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‘The Devil All the Time’ Review: A Twisted and Gruesome Backwoods Thriller


The Devil All the Time is a dark and twisted backwoods thriller with a sensational ensemble cast. The film is an adaptation of the novel by Donald Ray Pollock, who pulls double duty as narrator. The plot follows several disparate characters over three time periods between two rural towns, Knockemstiff, Ohio (an actual place), and Coal Creek, West Virginia. Religion is the constant theme in a sanguinary stew of murders, suicides, and sexual predation. Graphic violence is sprinkled throughout to mitigate the long runtime. The film had my attention rapt until a somewhat predictable climax.

The Devil All the Time opens in 1957 Knockemstiff with Willard Russell (Bill Skarsgård) chastising his nine-year-old son, Alvin (Michael Banks Repeta). The boy has become a target of bullies. Willard forces Alvin to pray before a makeshift cross in the woods. The story flashes back to a gruesome World War II event that deeply troubled Willard. He meets Alvin’s mother, Charlotte (Haley Bennett), at a diner on his way home to Coal Creek. During this same period, Sandy (Riley Keough), a bartender who sidelines as a hooker, meets Carl (Jason Clarke), a photographer with an evil fetish.

RELATED: The Devil All the Time Had Tom Holland Scared He Couldn’t Pull It Off

In 1965, a teenaged Alvin (Tom Holland), lives with his devout grandmother and uncle in Coal Creek after a series of tragedies years earlier. Alvin protects and cherishes Lenora (Eliza Scanlen), a pious girl who was raised by his grandmother. Her parents vanished mysteriously when she was an infant. Lenora is transfixed by the handsome new preacher assigned to their church. Reverend Preston Teagardin (Robert Pattinson) uses scripture as a weapon for pedophilia.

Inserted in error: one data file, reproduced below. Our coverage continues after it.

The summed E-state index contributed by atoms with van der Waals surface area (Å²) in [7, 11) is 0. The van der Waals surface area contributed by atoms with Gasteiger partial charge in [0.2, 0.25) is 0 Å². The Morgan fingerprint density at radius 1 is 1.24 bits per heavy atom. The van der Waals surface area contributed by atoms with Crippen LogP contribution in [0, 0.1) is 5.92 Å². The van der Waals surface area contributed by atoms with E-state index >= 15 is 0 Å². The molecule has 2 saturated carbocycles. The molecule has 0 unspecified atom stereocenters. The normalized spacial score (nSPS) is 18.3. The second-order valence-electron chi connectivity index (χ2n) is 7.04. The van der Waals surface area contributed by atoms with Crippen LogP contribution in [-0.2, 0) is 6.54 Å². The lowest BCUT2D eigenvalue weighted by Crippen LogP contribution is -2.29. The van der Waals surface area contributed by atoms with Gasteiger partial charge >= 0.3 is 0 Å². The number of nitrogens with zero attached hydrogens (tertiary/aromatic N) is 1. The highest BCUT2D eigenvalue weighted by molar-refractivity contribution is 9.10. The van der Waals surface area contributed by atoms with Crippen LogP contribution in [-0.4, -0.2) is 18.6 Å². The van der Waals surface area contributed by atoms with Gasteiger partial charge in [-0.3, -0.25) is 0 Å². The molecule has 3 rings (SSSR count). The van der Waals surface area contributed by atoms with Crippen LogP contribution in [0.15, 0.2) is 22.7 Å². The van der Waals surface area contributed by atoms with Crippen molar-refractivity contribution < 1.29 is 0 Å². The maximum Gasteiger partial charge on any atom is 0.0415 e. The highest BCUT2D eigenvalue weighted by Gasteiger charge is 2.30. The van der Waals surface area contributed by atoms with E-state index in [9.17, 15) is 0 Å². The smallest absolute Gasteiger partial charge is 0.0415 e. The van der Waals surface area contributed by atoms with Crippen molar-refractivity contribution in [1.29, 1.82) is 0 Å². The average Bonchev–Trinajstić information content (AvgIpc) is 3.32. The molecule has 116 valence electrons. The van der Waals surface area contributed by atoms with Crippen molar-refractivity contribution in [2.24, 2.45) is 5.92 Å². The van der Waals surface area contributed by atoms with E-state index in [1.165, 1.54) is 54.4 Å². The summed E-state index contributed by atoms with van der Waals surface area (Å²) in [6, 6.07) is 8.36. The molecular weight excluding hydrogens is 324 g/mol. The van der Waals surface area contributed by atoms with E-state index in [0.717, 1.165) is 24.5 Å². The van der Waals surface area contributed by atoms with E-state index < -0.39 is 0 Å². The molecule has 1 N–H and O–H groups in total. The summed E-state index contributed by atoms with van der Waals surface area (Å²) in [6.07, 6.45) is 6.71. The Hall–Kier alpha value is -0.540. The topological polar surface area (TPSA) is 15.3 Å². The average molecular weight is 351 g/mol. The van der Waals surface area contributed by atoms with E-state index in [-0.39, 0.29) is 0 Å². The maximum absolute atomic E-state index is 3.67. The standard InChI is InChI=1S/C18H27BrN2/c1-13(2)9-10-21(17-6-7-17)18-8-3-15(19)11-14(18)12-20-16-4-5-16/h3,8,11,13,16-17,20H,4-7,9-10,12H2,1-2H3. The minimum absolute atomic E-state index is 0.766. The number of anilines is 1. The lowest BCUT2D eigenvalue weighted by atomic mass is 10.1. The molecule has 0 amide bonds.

Meanwhile in Knockemstiff, Lee Bodecker (Sebastian Stan), the corrupt sheriff and Sandy’s older brother, is worried about the upcoming election. The locals are beginning to frown at the town’s brothel. It’s recalcitrant owner (Douglas Hodge) has cut his payoffs. And another dead hitchhiker has been found in the Ohio woods.

The Devil All the Time connects the characters and towns while swaying from one brutal event to another. There are scenes that are stomach churning. Not all of them are violent, the reverend’s car rides with Lenora and the girls in his flock are difficult to watch. Robert Pattinson is a spectacular scumbag, but nowhere near the most depraved. Jason Clarke and Riley Keough’s photography escapades are beyond sadistic. Their murderous rampage is the most villainous in a film loaded with abhorrent, deviant behavior.

Director Antonio Campos (Martha Marcy May Marlene) does an excellent job threading the different storylines together. This is done through clever editing and deft use of voice over narration. Alvin flashes back continuously to a defining day with his father. These pivotal scenes explain his actions as he deals with unexpected conflicts. Donald Ray Pollock has as much dialogue as the players. This level of narration is usually a crutch for a weak script, but not here. Pollock’s commentary, sometimes in disgust, is insightful. He’s the voice of reason and normalcy that centers the film.

Tom Holland takes a dramatic leap as an actor. He proves his mettle in a truly disturbing film. Spider-Man fans would find Alvin Russell unrecognizable. The Devil All the Time is strictly meant for mature audiences. There are scenes of animal cruelty that will traumatize children. The Devil All the Time is produced by Nine Stories Productions and Bronx Moving Company. It will be released September 16th globally on Netflix.

The views and opinions expressed in this article are those of the author and do not necessarily reflect the official policy or position of Movieweb.



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